News from Upstate
Doretta Royer 315 464-4833
Upstate celebration of Black History Month begins Feb. 2
SYRACUSE, N.Y.— Upstate Medical University will recognize Mary Nelson of Upstate’s Department of Radiology for her work with area youth at a special opening ceremony for the 2011 celebration of Black History Month Wednesday, Feb. 2, from 11:30 a.m. to 1 p.m. in the lobby of the Campus Activities Building, 155 Elizabeth Blackwell St., Syracuse.
Nelson is the recipient of several awards at the local, state, and national levels, including the Post-Standard Achievement Award, National Council of Negro Women award, award recipient and appearance on “Live with Regis and Kelly,” the Francis Parks Woman of Distinction Award, and the New York State Harriet Tubman Award for founding the Mary Nelson Youth Center and for hosting her annual “Stop the Violence/Back-to-School” barbecue.
“Mary’s efforts to help Syracuse’s young citizens reach their full potential has led her to national prominence,” said Upstate President David R. Smith, M.D., who will offer opening remarks at the event. “Most recently, she has spearheaded grassroots efforts to create solutions to stem gang-related violence in Syracuse. We are proud to recognize her for her dedication and commitment to the youth of our community.”
At the event, Frank Fowler will deliver the keynote address “Raise Your Hands, Raise Your Voices.” Fowler, police chief and CEO for the Syracuse Police Department, will be presented with a certificate for his leadership role in Syracuse.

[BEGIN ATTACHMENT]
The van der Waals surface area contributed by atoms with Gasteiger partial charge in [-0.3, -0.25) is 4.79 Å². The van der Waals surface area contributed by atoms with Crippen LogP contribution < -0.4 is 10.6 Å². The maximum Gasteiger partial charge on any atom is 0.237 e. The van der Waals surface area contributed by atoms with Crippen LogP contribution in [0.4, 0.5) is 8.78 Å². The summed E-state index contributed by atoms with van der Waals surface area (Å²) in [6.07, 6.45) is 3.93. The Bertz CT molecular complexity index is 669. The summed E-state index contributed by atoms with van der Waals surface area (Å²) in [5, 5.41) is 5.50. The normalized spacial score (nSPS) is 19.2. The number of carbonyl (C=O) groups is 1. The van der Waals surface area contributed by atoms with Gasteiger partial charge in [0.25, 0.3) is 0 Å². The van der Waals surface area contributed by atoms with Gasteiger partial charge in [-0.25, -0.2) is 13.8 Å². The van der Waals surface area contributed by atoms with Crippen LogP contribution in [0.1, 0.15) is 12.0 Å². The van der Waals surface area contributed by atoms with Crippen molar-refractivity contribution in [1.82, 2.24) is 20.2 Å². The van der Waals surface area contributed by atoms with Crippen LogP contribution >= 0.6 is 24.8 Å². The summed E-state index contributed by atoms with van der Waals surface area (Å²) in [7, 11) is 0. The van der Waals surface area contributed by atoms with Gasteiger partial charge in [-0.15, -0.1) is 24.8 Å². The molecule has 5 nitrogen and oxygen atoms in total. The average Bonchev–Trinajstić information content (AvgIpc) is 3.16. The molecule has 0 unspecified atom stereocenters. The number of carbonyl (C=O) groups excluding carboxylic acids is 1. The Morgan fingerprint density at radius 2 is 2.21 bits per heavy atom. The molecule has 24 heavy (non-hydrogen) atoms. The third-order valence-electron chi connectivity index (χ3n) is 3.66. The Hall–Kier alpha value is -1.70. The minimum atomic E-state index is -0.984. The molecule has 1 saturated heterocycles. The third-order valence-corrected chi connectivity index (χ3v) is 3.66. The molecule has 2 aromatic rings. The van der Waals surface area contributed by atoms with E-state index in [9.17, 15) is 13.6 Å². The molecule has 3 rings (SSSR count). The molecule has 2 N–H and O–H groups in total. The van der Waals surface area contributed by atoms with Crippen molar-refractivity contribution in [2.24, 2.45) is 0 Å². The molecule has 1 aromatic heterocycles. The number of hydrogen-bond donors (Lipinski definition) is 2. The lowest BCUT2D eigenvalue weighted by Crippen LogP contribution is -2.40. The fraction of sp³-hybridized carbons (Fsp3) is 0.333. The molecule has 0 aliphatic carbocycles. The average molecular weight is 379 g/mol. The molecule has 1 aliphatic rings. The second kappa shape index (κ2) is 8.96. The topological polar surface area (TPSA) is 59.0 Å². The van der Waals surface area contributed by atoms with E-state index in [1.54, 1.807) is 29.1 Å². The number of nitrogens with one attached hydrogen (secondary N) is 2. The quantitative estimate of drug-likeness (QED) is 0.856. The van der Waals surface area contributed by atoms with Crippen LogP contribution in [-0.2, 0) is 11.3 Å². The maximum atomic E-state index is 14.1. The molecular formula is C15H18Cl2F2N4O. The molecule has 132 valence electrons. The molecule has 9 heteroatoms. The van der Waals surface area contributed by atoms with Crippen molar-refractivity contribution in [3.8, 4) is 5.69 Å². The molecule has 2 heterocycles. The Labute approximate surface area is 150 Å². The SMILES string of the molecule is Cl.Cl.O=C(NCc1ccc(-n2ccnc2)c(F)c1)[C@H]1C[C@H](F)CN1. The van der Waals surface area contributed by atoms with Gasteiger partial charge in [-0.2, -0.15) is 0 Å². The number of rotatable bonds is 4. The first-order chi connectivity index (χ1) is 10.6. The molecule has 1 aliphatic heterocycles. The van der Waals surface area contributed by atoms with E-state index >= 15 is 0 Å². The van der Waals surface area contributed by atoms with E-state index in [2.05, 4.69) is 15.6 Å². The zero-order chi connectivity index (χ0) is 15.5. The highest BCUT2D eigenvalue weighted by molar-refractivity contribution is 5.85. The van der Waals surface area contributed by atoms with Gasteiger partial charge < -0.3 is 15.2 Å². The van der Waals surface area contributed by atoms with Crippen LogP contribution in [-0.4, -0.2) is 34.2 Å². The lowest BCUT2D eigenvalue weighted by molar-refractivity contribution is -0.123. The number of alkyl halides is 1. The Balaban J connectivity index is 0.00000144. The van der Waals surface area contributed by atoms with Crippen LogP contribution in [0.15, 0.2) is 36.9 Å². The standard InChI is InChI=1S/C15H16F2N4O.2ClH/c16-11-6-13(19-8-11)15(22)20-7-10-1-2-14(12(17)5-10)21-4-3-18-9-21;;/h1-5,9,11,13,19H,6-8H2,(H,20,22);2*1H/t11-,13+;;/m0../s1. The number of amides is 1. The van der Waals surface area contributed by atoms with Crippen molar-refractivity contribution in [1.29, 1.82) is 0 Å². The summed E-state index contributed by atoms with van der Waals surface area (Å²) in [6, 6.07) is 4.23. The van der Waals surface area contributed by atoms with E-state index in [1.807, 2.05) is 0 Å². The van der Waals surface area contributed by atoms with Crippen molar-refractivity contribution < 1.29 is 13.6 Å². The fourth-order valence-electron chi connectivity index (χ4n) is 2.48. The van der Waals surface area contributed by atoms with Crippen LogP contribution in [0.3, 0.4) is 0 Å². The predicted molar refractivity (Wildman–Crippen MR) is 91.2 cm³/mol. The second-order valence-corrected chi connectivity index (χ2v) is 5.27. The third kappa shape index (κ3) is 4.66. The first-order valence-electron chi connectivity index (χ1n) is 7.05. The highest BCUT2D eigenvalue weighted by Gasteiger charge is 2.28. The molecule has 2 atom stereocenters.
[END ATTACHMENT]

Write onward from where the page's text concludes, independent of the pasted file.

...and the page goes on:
Opening ceremonies will also include traditional African-American musical selections and a soul food lunch. A reading of a letter written in 1863 by Civil War Master-Sergeant Lewis Douglass, son of Frederick Douglass, offering an account of the Battle of Fort Wagner near Charleston, will also be featured. Douglass wrote the letter to his fiance, Amelia Loguen, sister of Sarah Loguen Fraser, a 1876 graduate of Upstate Medical University (then Syracuse University College of Medicine.) The theme of the national 2011 Black History month celebration is African-Americans in the Civil War.
Also scheduled for the Black History Month celebration are:
• “Sarah Loguen Fraser Day: Passing the Torch” Wednesday, Feb. 16, at noon in the Medical Alumni Auditorium in Weiskotten Hall, 766 Irving Ave., Syracuse. Luvenia Cowart, R.N., Ed.D., professor of practice at the College of Human Ecology at Syracuse University, will discuss the Genesis Health Project Network. Launched in 2004, the Genesis Project is part of a large minority health initiative in partnership with the College of Human Ecology to address health disparities in African Americans. The presentation of a scholarship to Upstate medical student Dalanda Jalloh will also be featured.
• “Be the Match: Marrow Donor Drive” Wednesday, Feb. 16, from 11 a.m. to 2 p.m. at the ninth floor lobby of Weiskotten Hall, 766 Irving Ave., Syracuse. Attendees will have the opportunity to join the national marrow donor registry.
• Student National Medical Association’s Annual Dinner Dance Friday, Feb. 25 at the Palace Theater, 2384 James Street in Eastwood. Proceeds will support Upstate’s Barbara Hamilton Scholarship Fund for Underrepresented Students. Black tie or traditional African dress is encouraged.
Black History Month events are open to all members of the Upstate community, family and friends. The events are sponsored and supported by Upstate’s Office of Diversity and Affirmative Action, Office of Multicultural Affairs, Office of the President, Faculty and Staff Association for Diversity, Medical Alumni Association, Employee/Student Health, Campus Activities Governing Board and the Student National Medical Association.
For more information about the opening ceremony and other Black History Month events, contact the Office of Diversity at 315-464-5234.
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